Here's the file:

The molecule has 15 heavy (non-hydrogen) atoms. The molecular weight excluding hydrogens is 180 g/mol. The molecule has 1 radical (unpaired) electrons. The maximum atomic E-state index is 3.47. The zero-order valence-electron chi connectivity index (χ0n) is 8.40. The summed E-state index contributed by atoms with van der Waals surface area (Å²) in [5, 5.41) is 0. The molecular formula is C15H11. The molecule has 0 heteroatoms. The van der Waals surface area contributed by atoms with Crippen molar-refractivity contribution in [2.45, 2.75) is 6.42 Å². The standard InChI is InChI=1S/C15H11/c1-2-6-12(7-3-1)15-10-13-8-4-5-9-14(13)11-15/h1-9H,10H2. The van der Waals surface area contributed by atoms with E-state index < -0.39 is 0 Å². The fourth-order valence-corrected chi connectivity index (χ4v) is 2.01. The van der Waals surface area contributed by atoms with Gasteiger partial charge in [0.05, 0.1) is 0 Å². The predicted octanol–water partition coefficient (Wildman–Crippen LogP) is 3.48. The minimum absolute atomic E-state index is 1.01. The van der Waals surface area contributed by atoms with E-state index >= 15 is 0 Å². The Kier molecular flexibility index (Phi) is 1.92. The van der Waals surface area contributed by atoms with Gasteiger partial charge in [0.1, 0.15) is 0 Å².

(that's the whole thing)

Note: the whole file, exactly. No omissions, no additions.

The molecule has 15 heavy (non-hydrogen) atoms. The molecular weight excluding hydrogens is 180 g/mol. The molecule has 1 radical (unpaired) electrons. The maximum atomic E-state index is 3.47. The zero-order valence-electron chi connectivity index (χ0n) is 8.40. The summed E-state index contributed by atoms with van der Waals surface area (Å²) in [5, 5.41) is 0. The molecular formula is C15H11. The molecule has 0 heteroatoms. The van der Waals surface area contributed by atoms with Crippen molar-refractivity contribution in [2.45, 2.75) is 6.42 Å². The standard InChI is InChI=1S/C15H11/c1-2-6-12(7-3-1)15-10-13-8-4-5-9-14(13)11-15/h1-9H,10H2. The van der Waals surface area contributed by atoms with E-state index < -0.39 is 0 Å². The fourth-order valence-corrected chi connectivity index (χ4v) is 2.01. The van der Waals surface area contributed by atoms with Gasteiger partial charge in [0.05, 0.1) is 0 Å². The predicted octanol–water partition coefficient (Wildman–Crippen LogP) is 3.48. The minimum absolute atomic E-state index is 1.01. The van der Waals surface area contributed by atoms with E-state index >= 15 is 0 Å². The Kier molecular flexibility index (Phi) is 1.92. The van der Waals surface area contributed by atoms with Gasteiger partial charge in [0.1, 0.15) is 0 Å².